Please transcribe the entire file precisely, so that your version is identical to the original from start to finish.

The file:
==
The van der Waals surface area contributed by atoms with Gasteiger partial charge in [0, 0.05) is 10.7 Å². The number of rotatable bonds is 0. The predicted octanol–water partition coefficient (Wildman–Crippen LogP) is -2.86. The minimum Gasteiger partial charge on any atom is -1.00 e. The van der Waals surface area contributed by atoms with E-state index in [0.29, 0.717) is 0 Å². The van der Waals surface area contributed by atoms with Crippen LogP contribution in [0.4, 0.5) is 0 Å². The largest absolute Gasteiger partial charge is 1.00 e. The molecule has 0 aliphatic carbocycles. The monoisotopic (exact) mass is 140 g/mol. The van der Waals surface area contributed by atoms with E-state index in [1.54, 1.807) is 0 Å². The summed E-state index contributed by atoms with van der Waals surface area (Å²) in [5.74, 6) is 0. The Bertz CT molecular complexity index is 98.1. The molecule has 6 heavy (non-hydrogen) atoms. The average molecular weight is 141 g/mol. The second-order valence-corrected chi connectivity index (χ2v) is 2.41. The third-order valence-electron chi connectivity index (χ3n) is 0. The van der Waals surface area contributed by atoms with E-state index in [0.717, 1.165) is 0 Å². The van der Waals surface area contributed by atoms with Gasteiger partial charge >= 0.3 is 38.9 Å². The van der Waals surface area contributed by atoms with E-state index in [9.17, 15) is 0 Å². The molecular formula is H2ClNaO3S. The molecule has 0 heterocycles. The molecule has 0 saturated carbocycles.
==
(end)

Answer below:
The van der Waals surface area contributed by atoms with Gasteiger partial charge in [0, 0.05) is 10.7 Å². The number of rotatable bonds is 0. The predicted octanol–water partition coefficient (Wildman–Crippen LogP) is -2.86. The minimum Gasteiger partial charge on any atom is -1.00 e. The van der Waals surface area contributed by atoms with E-state index in [0.29, 0.717) is 0 Å². The van der Waals surface area contributed by atoms with Crippen LogP contribution in [0.4, 0.5) is 0 Å². The largest absolute Gasteiger partial charge is 1.00 e. The molecule has 0 aliphatic carbocycles. The monoisotopic (exact) mass is 140 g/mol. The van der Waals surface area contributed by atoms with E-state index in [1.54, 1.807) is 0 Å². The summed E-state index contributed by atoms with van der Waals surface area (Å²) in [5.74, 6) is 0. The Bertz CT molecular complexity index is 98.1. The molecule has 6 heavy (non-hydrogen) atoms. The average molecular weight is 141 g/mol. The second-order valence-corrected chi connectivity index (χ2v) is 2.41. The third-order valence-electron chi connectivity index (χ3n) is 0. The van der Waals surface area contributed by atoms with E-state index in [0.717, 1.165) is 0 Å². The van der Waals surface area contributed by atoms with Gasteiger partial charge >= 0.3 is 38.9 Å². The van der Waals surface area contributed by atoms with E-state index in [9.17, 15) is 0 Å². The molecular formula is H2ClNaO3S. The molecule has 0 heterocycles. The molecule has 0 saturated carbocycles.